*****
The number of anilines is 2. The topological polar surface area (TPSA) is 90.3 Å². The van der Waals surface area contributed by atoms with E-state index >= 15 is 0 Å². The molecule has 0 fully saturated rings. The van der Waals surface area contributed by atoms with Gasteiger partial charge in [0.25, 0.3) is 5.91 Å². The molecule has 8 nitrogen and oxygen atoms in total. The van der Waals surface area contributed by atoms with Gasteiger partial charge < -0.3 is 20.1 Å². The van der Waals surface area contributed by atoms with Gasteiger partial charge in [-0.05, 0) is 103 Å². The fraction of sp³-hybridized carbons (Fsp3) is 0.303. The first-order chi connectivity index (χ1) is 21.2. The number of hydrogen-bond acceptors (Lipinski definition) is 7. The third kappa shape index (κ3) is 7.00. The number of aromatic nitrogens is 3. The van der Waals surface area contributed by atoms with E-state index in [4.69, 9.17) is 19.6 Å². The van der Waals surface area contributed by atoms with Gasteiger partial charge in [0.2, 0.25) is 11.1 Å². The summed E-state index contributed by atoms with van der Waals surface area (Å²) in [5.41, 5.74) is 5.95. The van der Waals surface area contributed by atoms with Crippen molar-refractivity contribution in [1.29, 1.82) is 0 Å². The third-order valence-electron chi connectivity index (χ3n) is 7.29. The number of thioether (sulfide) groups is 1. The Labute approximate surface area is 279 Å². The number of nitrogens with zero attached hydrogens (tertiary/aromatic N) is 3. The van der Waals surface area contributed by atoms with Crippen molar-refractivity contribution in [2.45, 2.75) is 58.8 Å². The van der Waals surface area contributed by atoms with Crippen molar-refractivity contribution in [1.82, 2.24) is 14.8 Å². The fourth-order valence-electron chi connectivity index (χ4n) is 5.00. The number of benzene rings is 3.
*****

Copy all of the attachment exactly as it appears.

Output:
The number of anilines is 2. The topological polar surface area (TPSA) is 90.3 Å². The van der Waals surface area contributed by atoms with E-state index >= 15 is 0 Å². The molecule has 0 fully saturated rings. The van der Waals surface area contributed by atoms with Gasteiger partial charge in [0.25, 0.3) is 5.91 Å². The molecule has 8 nitrogen and oxygen atoms in total. The van der Waals surface area contributed by atoms with Gasteiger partial charge < -0.3 is 20.1 Å². The van der Waals surface area contributed by atoms with Gasteiger partial charge in [-0.05, 0) is 103 Å². The fraction of sp³-hybridized carbons (Fsp3) is 0.303. The first-order chi connectivity index (χ1) is 21.2. The number of hydrogen-bond acceptors (Lipinski definition) is 7. The third kappa shape index (κ3) is 7.00. The number of aromatic nitrogens is 3. The van der Waals surface area contributed by atoms with E-state index in [4.69, 9.17) is 19.6 Å². The van der Waals surface area contributed by atoms with Gasteiger partial charge in [0.2, 0.25) is 11.1 Å². The summed E-state index contributed by atoms with van der Waals surface area (Å²) in [5.41, 5.74) is 5.95. The van der Waals surface area contributed by atoms with Crippen molar-refractivity contribution in [1.29, 1.82) is 0 Å². The third-order valence-electron chi connectivity index (χ3n) is 7.29. The number of thioether (sulfide) groups is 1. The Labute approximate surface area is 279 Å². The number of nitrogens with zero attached hydrogens (tertiary/aromatic N) is 3. The van der Waals surface area contributed by atoms with Crippen molar-refractivity contribution in [2.45, 2.75) is 58.8 Å². The van der Waals surface area contributed by atoms with Crippen molar-refractivity contribution in [1.82, 2.24) is 14.8 Å². The fourth-order valence-electron chi connectivity index (χ4n) is 5.00. The number of benzene rings is 3.